Katherine J. Wu/Smithsonianmag.com
On a warm afternoon in 79 A.D., a Roman statesman and writer named Gaius Plinius Secundus watched Mount Vesuvius explode. As his fellow Romans fled the eruption—the beginnings of a catastrophic chain of events that would soon leave as many as 16,000 dead—he readied a small fleet of ships to sail straight into the volcano’s path of destruction.
That day, the man better known as Pliny the Elder launched what would become one of history’s first formal rescue missions, risking it all to save some of the doomed citizens on and near the mountain’s fiery flanks. The decision almost certainly cost Pliny his life: By the next day, the great commander had died, likely from asphyxiation or a heart attack, on the shores of the town of Stabiae, where his men were forced to leave him after he collapsed.
What ultimately happened to Pliny’s body, discovered wreathed in pumice the day after his death, has long remained a mystery. But a recent spate of scientific tests suggests a team of Italian researchers may have finally pieced together a critical clue: a skull that could belong to the Roman leader himself, reports Ariel David for Haaretz.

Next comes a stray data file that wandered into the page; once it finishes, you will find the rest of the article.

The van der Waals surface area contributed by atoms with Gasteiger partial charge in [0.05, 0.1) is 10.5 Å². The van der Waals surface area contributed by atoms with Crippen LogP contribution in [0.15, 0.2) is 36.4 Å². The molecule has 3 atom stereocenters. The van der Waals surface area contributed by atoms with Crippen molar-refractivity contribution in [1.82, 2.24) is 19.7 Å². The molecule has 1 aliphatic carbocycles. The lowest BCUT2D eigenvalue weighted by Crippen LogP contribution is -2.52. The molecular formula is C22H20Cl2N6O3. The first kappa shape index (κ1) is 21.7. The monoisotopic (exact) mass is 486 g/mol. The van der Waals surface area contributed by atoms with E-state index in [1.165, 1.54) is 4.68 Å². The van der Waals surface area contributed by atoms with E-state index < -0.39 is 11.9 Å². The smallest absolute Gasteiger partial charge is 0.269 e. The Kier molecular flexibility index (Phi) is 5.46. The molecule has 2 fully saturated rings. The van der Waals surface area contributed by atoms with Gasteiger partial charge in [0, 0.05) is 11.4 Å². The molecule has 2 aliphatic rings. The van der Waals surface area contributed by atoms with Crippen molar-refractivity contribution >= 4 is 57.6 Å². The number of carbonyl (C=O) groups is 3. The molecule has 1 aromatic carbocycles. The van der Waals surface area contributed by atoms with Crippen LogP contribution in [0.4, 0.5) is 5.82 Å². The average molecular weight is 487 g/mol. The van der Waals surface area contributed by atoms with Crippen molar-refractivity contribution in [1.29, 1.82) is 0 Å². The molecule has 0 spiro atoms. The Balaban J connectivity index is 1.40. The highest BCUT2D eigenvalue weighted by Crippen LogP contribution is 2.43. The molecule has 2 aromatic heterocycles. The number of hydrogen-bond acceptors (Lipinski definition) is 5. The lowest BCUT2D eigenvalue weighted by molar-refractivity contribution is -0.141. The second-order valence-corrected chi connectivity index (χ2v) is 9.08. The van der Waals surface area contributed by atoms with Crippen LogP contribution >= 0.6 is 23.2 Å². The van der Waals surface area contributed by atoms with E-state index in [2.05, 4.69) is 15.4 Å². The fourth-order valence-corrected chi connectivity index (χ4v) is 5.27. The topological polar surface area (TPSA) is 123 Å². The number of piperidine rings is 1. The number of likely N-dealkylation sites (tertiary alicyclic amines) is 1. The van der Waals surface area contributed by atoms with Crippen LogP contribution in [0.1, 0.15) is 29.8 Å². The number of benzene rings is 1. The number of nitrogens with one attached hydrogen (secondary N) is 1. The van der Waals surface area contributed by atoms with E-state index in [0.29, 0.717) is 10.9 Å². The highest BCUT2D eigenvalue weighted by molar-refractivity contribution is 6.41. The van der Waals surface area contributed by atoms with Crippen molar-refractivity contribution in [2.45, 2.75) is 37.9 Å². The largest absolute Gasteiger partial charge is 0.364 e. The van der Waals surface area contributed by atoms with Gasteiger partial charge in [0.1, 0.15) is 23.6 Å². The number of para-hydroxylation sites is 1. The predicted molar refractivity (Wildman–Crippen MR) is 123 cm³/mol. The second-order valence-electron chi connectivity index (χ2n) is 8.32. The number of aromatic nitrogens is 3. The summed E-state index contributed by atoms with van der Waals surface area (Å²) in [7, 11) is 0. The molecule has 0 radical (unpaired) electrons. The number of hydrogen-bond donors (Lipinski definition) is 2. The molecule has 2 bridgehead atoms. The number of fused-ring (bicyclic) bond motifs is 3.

The link the team proposes …..
Carol graduated from Riverside White Cross School of Nursing in Columbus, Ohio and received her diploma as a registered nurse. She attended Bowling Green State University where she received a Bachelor of Arts Degree in History and Literature. She attended the University of Toledo, College of Nursing, and received a Master’s of Nursing Science Degree as an Educator.
She has traveled extensively, is a photographer, and writes on medical issues. Carol has three children RJ, Katherine, and Stephen – one daughter-in-law; Katie – two granddaughters; Isabella Marianna and Zoe Olivia – and one grandson, Alexander Paul. She also shares her life with her husband Gordon Duff, many cats, and two rescues.